Despite openly discussing and accurately identifying the root causes of the region’s common problems, each nation still resorts to solo foreign policy strategies when responding. However, the forum enabled regional policymakers and security executives to understand the importance of cooperation among the Horn of Africa, Gulf of Aden, and North Africa sub-regions.
Participants expressed concern over institutional vacuums. As Abdeta noted, “IGAD is extremely dependent on foreign financing – member state contributions barely cover administrative costs. While IGAD has been revitalized, many new regional institutions are still needed. IGAD did well in Sudan and South Sudan but could not effectively solve Sudan’s conflicts.” He also affirmed IGAD could utilize the East African Standby Force if needed, an idea al Burhan rejected, stating the RSF was just a rebellion and no external force was required for peacekeeping.
Most participants, including seasoned diplomats like Ambassador Girum, underscored the need to establish a new regional institution encompassing the Horn, Gulf, and North Africa. Others, such as Brigadier General Bulti Tadesse of the Ethiopian Defense War College, recommended prioritizing regional economic integration over politicizing every regional issue.
However, Luka Kuol (Ph.D.) of South Sudan stressed the imperative to formulate new rules and legislation on the Red Sea water body and port utilization based on AU maritime laws and policies. “West Africa is a good example of nations cooperating to efficiently manage water bodies through regional institutions. The AU has declarations and policies on maritime governance that the Red Sea region could use to also formulate common governing laws.”
Gulf nations seemed happier with rule-based Red Sea utilization. However, they voiced divergent opinions on the type and role of regional institutions and enforcement mechanisms.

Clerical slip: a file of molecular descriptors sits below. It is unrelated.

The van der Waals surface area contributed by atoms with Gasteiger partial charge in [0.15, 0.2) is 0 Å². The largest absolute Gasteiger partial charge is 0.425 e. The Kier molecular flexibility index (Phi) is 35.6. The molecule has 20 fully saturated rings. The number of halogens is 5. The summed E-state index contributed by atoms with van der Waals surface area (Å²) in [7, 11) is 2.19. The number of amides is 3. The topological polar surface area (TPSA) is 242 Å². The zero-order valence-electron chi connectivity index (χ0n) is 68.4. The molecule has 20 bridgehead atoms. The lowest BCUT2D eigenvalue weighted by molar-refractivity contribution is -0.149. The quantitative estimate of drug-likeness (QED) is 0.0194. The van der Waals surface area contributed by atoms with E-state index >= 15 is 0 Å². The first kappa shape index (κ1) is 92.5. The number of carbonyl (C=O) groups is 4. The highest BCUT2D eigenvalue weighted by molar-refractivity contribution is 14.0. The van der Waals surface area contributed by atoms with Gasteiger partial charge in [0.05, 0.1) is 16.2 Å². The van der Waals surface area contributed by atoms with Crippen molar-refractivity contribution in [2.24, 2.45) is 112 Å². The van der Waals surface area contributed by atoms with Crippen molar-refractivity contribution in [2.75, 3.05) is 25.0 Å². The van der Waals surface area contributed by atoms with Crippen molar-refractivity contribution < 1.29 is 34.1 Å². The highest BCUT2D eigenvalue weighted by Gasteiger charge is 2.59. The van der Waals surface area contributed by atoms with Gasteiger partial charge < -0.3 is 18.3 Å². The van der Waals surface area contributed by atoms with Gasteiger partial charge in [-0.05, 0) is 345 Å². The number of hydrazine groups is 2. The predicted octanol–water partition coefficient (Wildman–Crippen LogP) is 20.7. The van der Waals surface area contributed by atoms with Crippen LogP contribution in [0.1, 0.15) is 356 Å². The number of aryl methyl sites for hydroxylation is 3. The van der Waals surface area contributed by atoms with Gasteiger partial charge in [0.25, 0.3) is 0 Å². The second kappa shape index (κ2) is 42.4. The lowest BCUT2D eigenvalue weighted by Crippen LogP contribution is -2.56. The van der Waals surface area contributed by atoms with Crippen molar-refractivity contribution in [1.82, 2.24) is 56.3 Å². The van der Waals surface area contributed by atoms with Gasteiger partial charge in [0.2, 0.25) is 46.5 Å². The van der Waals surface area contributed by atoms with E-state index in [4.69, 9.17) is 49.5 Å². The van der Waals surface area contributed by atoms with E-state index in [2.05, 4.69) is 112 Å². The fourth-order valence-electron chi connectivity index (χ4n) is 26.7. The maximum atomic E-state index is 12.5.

Ghanem from the UAE recommended utilizing the existing Red Sea Council instead of establishing new bodies. He also proposed economic cooperation initiatives like Horn-Gulf water-for-energy exchanges per the Israel-Jordan-UAE deal. “Since the Arab Spring, Gulf state policy securitized the region. But now all are tired of zero-sum games. The Gulf now seeks trade, energy, climate, and technology cooperation – our foreign policy priority has shifted from geopolitics to geo-economics. The Red Sea calculus must also shift.”
He exemplified how the UAE de-escalated and formalized relations with former foes like Israel, Turkey, Qatar, and Iran. “Generally, the UAE’s foreign policy priority is non-alignment. There are endless cooperation opportunities in the Red Sea region. The UAE, Saudi Arabia, and to some extent Kuwait have substantially invested in Ethiopia, Egypt, and Somalia. Abu Dhabi mediated between Eritrea and Ethiopia and invested in Egypt and Sudan’s security – remarkable indications of the Gulf shift towards non-alignment, mediation, and cooperation over competition, securitization, militarization, and confrontation.”
Over the course of robust discussions, the forum surfaced both diverging perspectives and common ground on tackling Red Sea regional security. Attendees recognized the deep complexity of domestic political dynamics interwoven with international great power maneuvers around this strategic waterway. While disagreements remain on finding the right balance between organizations versus ad hoc cooperation, most agreed that the status quo leaves each state vulnerable.